TALLAHASSEE -- Gov. Rick Scott sounded determined a year and a half ago when he demanded a thorough review of obscure special taxing districts that have the power to "tax, spend and incur debt at the expense of Florida taxpayers."
Scott was surprised so many appointees who never have to face voters had the power to tax, so he signed an order Jan. 11, 2012, for his budget experts to scrutinize nearly 1,700 districts -- including 62 in Manatee County -- and whether they serve "a legitimate public interest."
Eighteen months later, the districts are still thriving, as Scott's tough talk meets the reality that special districts have clout.
Across Florida, special taxing districts levy taxes to provide services such as fire protection, flood and mosquito control, children's services and community development.
Manatee County special taxing districts include 36 community development districts, nine fire control districts, six community redevelopment agencies, two housing authorities, two parks and recreation districts, and one of each of the following: civic center authority, downtown development authority, housing finance authority, law library district, mosquito control district, port authority and soil and water conservation district.
Some districts are controlled by elected officials and others by political appointees, many chosen by Scott and his predecessors, and were created to pay for roads, street lights and other infrastructure.
Special taxing districts helped Walt Disney Co. redesign the character of central Florida and enabled developer Gary Morse to build The Villages, a golfing Mecca and mega-retirement community close to major highways in three Florida counties.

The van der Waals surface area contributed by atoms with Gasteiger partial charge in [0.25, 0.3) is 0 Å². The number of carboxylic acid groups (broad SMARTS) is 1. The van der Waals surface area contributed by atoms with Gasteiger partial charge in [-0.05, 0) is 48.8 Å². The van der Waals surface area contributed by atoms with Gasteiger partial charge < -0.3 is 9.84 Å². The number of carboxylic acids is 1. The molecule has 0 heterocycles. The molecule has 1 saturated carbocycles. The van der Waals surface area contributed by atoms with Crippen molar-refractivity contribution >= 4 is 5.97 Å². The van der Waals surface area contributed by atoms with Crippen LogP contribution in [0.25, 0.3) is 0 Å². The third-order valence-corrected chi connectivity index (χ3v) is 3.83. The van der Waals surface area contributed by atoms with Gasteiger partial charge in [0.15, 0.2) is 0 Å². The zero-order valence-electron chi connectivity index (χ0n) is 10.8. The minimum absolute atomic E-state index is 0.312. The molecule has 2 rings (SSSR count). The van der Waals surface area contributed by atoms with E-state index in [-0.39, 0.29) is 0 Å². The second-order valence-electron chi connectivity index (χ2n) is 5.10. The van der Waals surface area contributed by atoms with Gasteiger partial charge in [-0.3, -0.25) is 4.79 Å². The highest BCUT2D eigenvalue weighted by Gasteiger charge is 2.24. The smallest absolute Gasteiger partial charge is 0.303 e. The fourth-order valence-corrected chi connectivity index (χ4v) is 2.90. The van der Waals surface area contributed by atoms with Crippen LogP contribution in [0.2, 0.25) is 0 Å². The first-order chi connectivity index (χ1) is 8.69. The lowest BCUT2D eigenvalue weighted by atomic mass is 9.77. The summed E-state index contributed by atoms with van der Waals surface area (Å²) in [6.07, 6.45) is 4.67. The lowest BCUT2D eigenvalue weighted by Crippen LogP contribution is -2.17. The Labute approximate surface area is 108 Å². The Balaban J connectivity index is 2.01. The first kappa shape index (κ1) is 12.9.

To Scott, some special taxing districts are better than others.
"Gosh. Let's take The Villages as an example. They've gone from scratch to 91,000 people," Scott said. "People love to live there. They're buying into those amenities."
Scott said he sees no problem with giving special taxing authority to help The Villages become a magnet for retirees -- many of whom vote Republican -- by financing infrastructure through community development
districts with power to issue bonds, backed by assessments charged to Villages homeowners.
Morse is a major sup-porter of the RepublicanParty of Florida and Scott. The developer has contributed $100,000 to Scott's re-election committee, Let's Get to Work, and The Villages has given another $100,000.
So far, Scott's study has barely scratched the surface, with a study of the 18 elected mosquito control districts stretching from the Keys to Walton County in the Panhandle. The study said while mosquito control is handled by many counties, the districts' independence has encouraged innovation and cited Pasco County as a good example.
The study also said the mosquito districts' property tax collections have declined 43 percent since 2006 when adjusted for inflation.
A spokesman for Scott said the special tax district study is continuing and it has been harder to collect detailed data on every type of special district than had been anticipated.
Scott's wariness about special taxing districts resurfaced when he vetoed three bills recently to expand powers of small special taxing districts in Hendry, Indian River and Lee counties. All three bills had broad local support and had passed the Legislature unanimously.
Scott, who's seeking a second term and emphasizing holding down the cost of living, said the bills would create "duplicative taxation" on families and give districts too much power.
"It's disappointing, but I see his position," said state Rep. Debbie Mayfield, R-Vero Beach, who sponsored one of the bills. "Next year, we need to structure the bill differently."
Mayfield's House Bill 1009 sought to spur development of 27,000 acres in Fellsmere, a small town near Vero Beach, by providing services that are not local government priorities.
Attorney Christopher Lyon, a lobbyist for two of thethree bills, said the goal of House Bill 855 was to build a park in Palm Beach County that neither the city northe county wanted topay for although residents had raised more than $100,000 toward the park's construction.
"We felt it was whatthe residents wanted," Lyon said. "There was really noother option. This isn't something that the district dreamed up to give itself more power."